W3C home > Mailing lists > Public > semantic-web@w3.org > December 2007

Re: XML namespaces and RDF

From: Dan Brickley <danbri@danbri.org>
Date: Thu, 20 Dec 2007 11:24:41 +0000
Message-ID: <476A50F9.1030002@danbri.org>
To: Max Voelkel <voelkel@fzi.de>
CC: Semantic Web <semantic-web@w3.org>, Michael Rys <mrys@microsoft.com>

Max Voelkel wrote:
> Hi,
>   so I understand now that RDF people hijacked the XML namespace idea.

I'm afraid you're mistaken; we were amongst its first customers. This is 
documented  even from the days before XML itself was finalised (although 
I've just failed to find the relevant links). There was in fact a big 
fuss about this about ten years ago, within W3C: XML didn't get frozen 
before it was clear that the basics were in place to build a namespaces 
mechanism (the full spec for which came later), for specs such as RDF to 
build upon.

>   There is currently no defined way to arrive from
> <x xmlns:edi='http://ecommerce.example.org/schema'>
>   <!-- the "edi" prefix is bound to http://ecommerce.example.org/schema
>        for the "x" element and contents -->
> </x>
>   to a URI for "x". Options are:
> - The RDF/XML community default (just appendd)
>   http://ecommerce.example.org/schemax
> -  The  RDF/XML  community default for namespaces that have no "#" or "/" at end
>    http://ecommerce.example.org/schema#x
> - The third option
>    http://ecommerce.example.org/schema/x
> - There are of course further options..
> Can  we  make  the  semantic  web  a  better  place  by  releasing  a small note
> (preferably from W3C) that says:
> "To  get  a URI from an XML qname within an XML namespace, the last character of
> the  namespace  URI  is  relevant. 

All characters are relevant, surely? Why would people expect otherwise? 
(ok that's over pedantic of me! I get what you mean...)

> If it ends with a "#" or "/", the full URI is
> namespace + qname. If not, the full URI is namespace + "#" + qname."

That would have been one possible design, but I suspect it is too late 
now to impose something retrospectively. Many different XML languages 
have been built on top of XML Namespaces and they may have made their 
own choices here.

> Something like this would ensure that all semantic web people use the same URIs,
> e.g. for XML datatypes. And all other kind of XML data.

I've seen aspects of this problem discussed on the TAG list. Eg. around 
namespace document formats, and in 

The Webarch doc has this to say,
XML namespaces reduce the risk of name collisions by taking advantage of 
existing systems for allocating globally scoped names: the URI system 
(see also the section on URI allocation (2.2.2)). When using XML 
namespaces, each local name in an XML vocabulary is paired with a URI 
(called the namespace URI) to distinguish the local name from local 
names in other vocabularies.

The use of URIs confers additional benefits. First, each URI/local name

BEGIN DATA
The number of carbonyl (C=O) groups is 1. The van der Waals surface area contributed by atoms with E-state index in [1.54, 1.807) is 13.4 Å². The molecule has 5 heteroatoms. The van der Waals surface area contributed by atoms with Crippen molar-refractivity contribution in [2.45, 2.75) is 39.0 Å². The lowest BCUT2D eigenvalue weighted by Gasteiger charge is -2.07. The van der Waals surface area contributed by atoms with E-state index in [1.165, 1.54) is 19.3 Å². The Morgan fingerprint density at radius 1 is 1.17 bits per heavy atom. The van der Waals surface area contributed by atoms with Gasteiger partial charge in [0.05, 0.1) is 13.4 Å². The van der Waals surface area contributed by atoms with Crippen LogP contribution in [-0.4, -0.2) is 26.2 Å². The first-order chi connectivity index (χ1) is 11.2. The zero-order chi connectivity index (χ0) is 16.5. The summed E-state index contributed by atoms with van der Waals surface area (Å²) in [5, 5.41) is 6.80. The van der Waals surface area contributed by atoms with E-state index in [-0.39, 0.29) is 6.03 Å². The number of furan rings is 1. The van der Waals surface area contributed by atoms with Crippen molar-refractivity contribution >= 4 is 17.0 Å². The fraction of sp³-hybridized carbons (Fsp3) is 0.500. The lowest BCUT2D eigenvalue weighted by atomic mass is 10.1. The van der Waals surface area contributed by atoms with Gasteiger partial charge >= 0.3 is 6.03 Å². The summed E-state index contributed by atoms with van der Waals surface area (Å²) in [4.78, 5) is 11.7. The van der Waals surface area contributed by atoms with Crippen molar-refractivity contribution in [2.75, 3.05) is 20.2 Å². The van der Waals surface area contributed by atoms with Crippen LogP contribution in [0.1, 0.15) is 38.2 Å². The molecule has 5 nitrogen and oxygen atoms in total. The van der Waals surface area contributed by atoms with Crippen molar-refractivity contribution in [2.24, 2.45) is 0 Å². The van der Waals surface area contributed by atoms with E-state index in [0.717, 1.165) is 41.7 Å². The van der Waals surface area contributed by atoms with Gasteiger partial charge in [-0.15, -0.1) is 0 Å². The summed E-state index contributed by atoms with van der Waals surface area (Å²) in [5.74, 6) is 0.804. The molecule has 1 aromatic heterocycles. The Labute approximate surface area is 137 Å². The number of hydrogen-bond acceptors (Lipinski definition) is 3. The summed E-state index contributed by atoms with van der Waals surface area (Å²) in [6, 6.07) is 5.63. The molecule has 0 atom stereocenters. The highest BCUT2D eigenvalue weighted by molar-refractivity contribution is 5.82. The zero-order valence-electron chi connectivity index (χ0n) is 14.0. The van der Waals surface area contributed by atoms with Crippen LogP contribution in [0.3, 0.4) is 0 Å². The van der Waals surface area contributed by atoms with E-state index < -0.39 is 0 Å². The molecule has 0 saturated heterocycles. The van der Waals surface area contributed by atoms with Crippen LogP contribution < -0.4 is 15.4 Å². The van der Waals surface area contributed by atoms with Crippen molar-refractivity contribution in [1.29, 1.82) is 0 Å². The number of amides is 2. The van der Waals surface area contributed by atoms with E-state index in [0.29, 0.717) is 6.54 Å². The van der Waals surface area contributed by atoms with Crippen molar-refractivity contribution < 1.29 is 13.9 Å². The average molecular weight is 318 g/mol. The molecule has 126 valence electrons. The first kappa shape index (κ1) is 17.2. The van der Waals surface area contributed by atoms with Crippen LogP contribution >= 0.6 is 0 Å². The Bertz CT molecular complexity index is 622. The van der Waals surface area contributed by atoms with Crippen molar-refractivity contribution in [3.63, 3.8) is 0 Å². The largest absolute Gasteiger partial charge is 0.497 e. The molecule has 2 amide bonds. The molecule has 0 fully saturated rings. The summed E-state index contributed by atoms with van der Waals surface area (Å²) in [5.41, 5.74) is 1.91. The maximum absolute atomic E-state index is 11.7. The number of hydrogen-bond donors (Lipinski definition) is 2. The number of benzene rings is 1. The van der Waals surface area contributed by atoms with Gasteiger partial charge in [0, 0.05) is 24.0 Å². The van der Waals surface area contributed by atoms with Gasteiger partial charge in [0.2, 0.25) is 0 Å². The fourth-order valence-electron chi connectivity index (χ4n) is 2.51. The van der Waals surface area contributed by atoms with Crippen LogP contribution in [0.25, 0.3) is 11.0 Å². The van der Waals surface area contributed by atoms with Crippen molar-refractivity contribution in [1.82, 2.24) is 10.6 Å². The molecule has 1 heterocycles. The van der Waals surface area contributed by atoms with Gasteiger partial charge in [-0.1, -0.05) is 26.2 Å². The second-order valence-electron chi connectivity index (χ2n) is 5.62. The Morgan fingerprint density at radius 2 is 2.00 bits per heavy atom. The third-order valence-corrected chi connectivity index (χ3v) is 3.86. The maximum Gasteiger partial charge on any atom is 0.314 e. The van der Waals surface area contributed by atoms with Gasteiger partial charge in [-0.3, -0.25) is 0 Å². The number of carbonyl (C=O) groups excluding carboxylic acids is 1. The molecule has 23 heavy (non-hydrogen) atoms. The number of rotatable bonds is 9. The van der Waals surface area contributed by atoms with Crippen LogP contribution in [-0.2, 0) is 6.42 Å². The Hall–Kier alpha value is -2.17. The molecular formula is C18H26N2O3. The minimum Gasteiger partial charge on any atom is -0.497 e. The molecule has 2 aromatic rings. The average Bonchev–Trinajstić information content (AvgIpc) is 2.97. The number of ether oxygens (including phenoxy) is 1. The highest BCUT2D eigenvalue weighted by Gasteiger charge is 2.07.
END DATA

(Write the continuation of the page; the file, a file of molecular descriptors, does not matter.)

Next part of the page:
pair can be mapped to another URI, grounding the terms of the vocabulary 
in the Web. These terms may be important resources and thus it is 
appropriate to be able to associate URIs with them.

[RDFXML] uses simple concatenation of the namespace URI and the local 
name to create a URI for the identified term. Other mappings are likely 
to be more suitable for hierarchical namespaces; see the related TAG 
issue abstractComponentRefs-37.

If you want to pursue this, I'd suggest taking this thread across to 
www-tag, and investigating this aspect about hierarchical namespaces, 
since that's the primary cited objection to a flat RDF-ish mapping.

There is also the larger issue of QName to URI mappings, beyond XML 
namespaces. This is covered in http://www.w3.org/TR/webarch/#xml-qnames

Webarch links to 
http://www.w3.org/2001/tag/issues.html#abstractComponentRefs-37 which 
cites http://www.w3.org/2001/tag/issues.html#rdfmsQnameUriMapping-6
"It seems to me that the RDFCore and XMLSchema WGs (at the very least) 
ought to develop a common, reasonably acceptable convention as to the 
mapping between QNames and URIs. Perhaps this is an issue that the TAG 
ought to consider (because it is a really basic architectural issue)."

This (WG-specifics aside) seems to be more or less what you're saying 
here. The subsequent conclusion, see
"The use of Qnames as identifiers without providing a mapping to URIs is 
inconsistent with Web Architecture. See the TAG finding Using Qualified 
Names (QNames) as Identifiers in Content [3]."

The finding link currently points to this XML, 
http://www.w3.org/2001/tag/doc/qnameids but searching gets us to 
http://www.w3.org/2001/tag/doc/qnameids.html  which notes

"Where there is a compelling reason to use QNames instead of URIs for 
identification, it is imperative that specifications provide a mapping 
between QNames and URIs, if such a mapping is possible."

So from my quick look, 
http://www.w3.org/2001/tag/issues.html#rdfmsQnameUriMapping-6 and 
http://www.w3.org/2001/tag/issues.html#abstractComponentRefs-37 seem the 
right starting points. And the main objection being the phrase quoted 
above, "other mappings are likely to be more suitable for hierarchical 
namespaces". I'd be interested to see some concrete examples of these, 
including their mapping to URIs.

As I read all these, it seems the burden for expressing the mapping to 
URIs is on each namespace, currently at least.And the exis Hmm I wonder 
whether a GRDDL-like mechanism could be used, for decorating namespace 
documents with information about their QName-to-URI mapping policy.


Received on Thursday, 20 December 2007 11:24:56 UTC

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